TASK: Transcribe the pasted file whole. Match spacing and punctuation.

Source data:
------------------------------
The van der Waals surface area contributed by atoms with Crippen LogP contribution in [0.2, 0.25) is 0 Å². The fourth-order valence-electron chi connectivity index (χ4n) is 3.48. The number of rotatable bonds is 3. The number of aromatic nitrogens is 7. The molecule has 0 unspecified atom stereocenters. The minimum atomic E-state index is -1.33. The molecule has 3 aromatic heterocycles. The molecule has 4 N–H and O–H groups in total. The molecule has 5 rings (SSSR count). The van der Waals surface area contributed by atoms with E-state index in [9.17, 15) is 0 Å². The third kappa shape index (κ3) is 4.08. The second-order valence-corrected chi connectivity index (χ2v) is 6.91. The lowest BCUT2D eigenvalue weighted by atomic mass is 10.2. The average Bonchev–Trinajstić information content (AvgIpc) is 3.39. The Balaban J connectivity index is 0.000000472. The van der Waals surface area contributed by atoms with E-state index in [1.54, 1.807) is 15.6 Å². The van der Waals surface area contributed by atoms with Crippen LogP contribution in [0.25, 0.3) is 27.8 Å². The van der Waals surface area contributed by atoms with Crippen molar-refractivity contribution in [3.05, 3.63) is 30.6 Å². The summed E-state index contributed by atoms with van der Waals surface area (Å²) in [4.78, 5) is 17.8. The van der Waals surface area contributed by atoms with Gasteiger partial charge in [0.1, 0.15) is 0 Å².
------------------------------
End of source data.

The van der Waals surface area contributed by atoms with Crippen LogP contribution in [0.2, 0.25) is 0 Å². The fourth-order valence-electron chi connectivity index (χ4n) is 3.48. The number of rotatable bonds is 3. The number of aromatic nitrogens is 7. The molecule has 0 unspecified atom stereocenters. The minimum atomic E-state index is -1.33. The molecule has 3 aromatic heterocycles. The molecule has 4 N–H and O–H groups in total. The molecule has 5 rings (SSSR count). The van der Waals surface area contributed by atoms with E-state index in [9.17, 15) is 0 Å². The third kappa shape index (κ3) is 4.08. The second-order valence-corrected chi connectivity index (χ2v) is 6.91. The lowest BCUT2D eigenvalue weighted by atomic mass is 10.2. The average Bonchev–Trinajstić information content (AvgIpc) is 3.39. The Balaban J connectivity index is 0.000000472. The van der Waals surface area contributed by atoms with E-state index in [1.54, 1.807) is 15.6 Å². The van der Waals surface area contributed by atoms with Crippen LogP contribution in [0.25, 0.3) is 27.8 Å². The van der Waals surface area contributed by atoms with Crippen molar-refractivity contribution in [3.05, 3.63) is 30.6 Å². The summed E-state index contributed by atoms with van der Waals surface area (Å²) in [4.78, 5) is 17.8. The van der Waals surface area contributed by atoms with Gasteiger partial charge in [0.1, 0.15) is 0 Å².